Machine Learning with Kaggle Kernels – Part 2


Part 2 – Experimental design

In the last article we introduced and analysed the Iris Flower Dataset within a Kaggle Kernel notebook. In this article we will design our experiments, and select some algorithms and performance measures to support our implementation and discussion of the results.

Visualisation from the last article: a parallel coordinate plot of our dataset grouped by Species.

Overview

This will be the second article in a four part series covering the following:

  1. Dataset analysis – We will present and discuss a dataset selected for our machine learning experiment. This will include some analysis and visualisations to give us a better understanding of what we’re dealing with.
  2. Experimental design – Before we conduct our experiment, we need to have a clear idea of what we’re doing. It’s important to know what we’re looking for, how we’re going to use our dataset, what algorithms we will be employing, and how we will determine whether the performance of our approach is successful.
  3. Implementation – We will use the Keras API on top of TensorFlow to implement our experiment. All code will be in Python, and at the time of publishing everything is guaranteed to work within a Kaggle Kernel.
  4. Results – Supported by figures and statistics, we will have a look at how our solution performed, and discuss anything interesting about the results.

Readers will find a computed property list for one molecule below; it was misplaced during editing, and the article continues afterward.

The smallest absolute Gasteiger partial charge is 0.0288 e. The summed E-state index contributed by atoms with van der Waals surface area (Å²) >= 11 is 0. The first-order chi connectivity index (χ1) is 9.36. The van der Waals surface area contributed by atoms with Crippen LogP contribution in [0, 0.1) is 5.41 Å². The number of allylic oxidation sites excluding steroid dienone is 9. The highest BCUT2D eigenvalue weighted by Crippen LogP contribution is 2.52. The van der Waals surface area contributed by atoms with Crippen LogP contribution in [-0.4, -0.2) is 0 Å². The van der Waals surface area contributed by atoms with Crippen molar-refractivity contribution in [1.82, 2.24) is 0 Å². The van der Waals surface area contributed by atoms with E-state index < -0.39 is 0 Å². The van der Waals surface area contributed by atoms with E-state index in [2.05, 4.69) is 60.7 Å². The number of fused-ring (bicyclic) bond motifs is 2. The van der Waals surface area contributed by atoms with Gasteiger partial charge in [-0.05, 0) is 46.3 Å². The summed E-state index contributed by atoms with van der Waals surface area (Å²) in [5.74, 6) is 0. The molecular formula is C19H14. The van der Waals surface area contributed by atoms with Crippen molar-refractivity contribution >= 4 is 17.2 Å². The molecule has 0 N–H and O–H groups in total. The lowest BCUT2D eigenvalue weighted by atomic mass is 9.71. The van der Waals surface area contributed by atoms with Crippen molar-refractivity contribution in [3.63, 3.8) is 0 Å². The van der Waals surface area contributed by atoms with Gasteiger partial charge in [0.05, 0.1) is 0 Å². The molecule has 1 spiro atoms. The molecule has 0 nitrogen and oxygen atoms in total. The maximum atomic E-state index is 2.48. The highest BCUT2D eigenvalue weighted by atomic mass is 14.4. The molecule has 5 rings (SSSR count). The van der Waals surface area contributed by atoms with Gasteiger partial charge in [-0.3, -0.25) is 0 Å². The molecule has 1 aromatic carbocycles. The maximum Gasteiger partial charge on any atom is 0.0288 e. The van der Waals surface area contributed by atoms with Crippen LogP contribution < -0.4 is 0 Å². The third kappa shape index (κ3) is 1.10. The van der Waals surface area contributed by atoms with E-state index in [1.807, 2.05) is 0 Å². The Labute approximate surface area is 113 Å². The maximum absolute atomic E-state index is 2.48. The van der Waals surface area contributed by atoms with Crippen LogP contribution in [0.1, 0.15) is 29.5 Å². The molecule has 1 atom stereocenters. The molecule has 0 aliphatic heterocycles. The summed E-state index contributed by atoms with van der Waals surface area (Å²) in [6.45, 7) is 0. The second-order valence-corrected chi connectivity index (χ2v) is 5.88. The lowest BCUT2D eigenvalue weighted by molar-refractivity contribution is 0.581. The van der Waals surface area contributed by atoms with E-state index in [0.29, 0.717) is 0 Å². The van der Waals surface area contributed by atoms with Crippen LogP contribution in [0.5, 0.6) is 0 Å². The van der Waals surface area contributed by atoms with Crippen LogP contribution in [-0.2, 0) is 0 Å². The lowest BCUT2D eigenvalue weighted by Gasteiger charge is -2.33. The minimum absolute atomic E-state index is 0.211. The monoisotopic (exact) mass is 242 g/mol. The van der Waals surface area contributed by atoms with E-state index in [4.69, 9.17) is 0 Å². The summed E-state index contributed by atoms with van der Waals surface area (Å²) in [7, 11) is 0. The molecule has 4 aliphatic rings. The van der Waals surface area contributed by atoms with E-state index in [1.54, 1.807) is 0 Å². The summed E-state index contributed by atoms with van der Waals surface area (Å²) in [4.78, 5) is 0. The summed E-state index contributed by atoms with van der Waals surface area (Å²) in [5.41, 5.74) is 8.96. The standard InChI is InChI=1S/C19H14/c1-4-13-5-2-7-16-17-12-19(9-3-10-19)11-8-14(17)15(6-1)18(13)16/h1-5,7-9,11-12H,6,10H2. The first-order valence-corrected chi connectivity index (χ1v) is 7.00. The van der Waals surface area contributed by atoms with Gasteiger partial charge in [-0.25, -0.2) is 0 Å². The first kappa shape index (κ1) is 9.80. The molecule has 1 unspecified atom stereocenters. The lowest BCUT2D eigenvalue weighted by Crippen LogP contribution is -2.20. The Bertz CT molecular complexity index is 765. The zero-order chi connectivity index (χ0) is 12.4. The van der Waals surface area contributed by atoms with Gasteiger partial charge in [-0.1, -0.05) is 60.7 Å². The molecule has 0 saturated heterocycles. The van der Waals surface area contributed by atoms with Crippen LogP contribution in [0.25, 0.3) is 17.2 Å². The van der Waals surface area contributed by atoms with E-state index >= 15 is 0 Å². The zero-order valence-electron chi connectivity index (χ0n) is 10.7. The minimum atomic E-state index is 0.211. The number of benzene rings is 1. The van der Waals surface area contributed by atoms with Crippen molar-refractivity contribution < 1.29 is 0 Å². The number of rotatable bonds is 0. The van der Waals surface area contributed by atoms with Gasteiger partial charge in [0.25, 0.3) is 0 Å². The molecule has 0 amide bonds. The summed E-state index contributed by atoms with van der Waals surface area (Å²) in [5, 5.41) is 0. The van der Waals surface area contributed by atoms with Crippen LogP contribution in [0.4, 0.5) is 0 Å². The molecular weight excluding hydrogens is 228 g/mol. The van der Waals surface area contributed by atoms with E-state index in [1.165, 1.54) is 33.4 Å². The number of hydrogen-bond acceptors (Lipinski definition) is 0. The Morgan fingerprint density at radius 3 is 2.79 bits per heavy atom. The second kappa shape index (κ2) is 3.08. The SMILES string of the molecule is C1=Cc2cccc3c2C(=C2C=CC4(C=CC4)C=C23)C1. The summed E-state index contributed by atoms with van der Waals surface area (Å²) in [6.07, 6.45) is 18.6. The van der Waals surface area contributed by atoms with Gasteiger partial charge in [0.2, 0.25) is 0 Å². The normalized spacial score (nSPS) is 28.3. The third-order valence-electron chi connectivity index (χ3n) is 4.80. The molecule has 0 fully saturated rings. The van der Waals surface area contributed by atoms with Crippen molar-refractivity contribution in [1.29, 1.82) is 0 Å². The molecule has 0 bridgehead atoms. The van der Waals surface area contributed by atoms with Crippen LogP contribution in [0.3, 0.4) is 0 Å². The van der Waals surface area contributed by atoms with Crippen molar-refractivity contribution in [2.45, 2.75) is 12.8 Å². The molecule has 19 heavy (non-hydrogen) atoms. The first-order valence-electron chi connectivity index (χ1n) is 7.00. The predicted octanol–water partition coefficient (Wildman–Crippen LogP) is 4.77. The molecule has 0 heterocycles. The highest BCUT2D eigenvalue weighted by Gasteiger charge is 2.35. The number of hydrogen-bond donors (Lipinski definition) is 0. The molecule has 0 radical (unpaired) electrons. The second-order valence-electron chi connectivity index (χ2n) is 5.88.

2. Experimental design

Before moving onto the application of machine learning algorithms, we first need to design our experiment. Doing so will give us a clear idea of what we’re looking for, how we intend to get there, and how we will decide the outcome. This process helps us when reporting our findings, whether it’s to your stakeholders or a peer-reviewed paper.

This series is aimed at beginners, and we know the Iris Flower dataset is an easy one, so we will keep our idea simple. Let’s design an experiment to find out whether the same machine learning algorithm will offer significantly different performance, if we change just one part of the algorithm’s configuration. The task we want the solution to complete is multi-class classification, i.e. classifying an Iris Flower dataset sample into one of the three species. In this context, each one of the species can also be referred to as a class.

Algorithm selection

Selecting the right algorithm or set of algorithms for an experiment is often a non-trivial task. However, for this easy problem there is little that is unknown, so we can select something simple without much consideration. For our purposes we will select an Artificial Neural Network learning algorithm, with one criterion: that it is easy to implement using Keras. Keras is the software library we will be using through Python, to code up and conduct our experiments – more on this in the next article.

We will cover Artificial Neural Networks in a different article, but for now let’s treat them as a black box, which we will refer to as neural network from now on. Put simply, they are networks of interconnected nodes arranged into layers. A neural network can be used for classification, regression, and clustering. This means it fits our requirement to classify our samples. When pass in our four input parameters (sepal length and width, petal length and width), we will expect an output of either Setosa, Versicolour, or Virginica.

Our black box neural network for classifying Iris Flower dataset samples into one of the three species.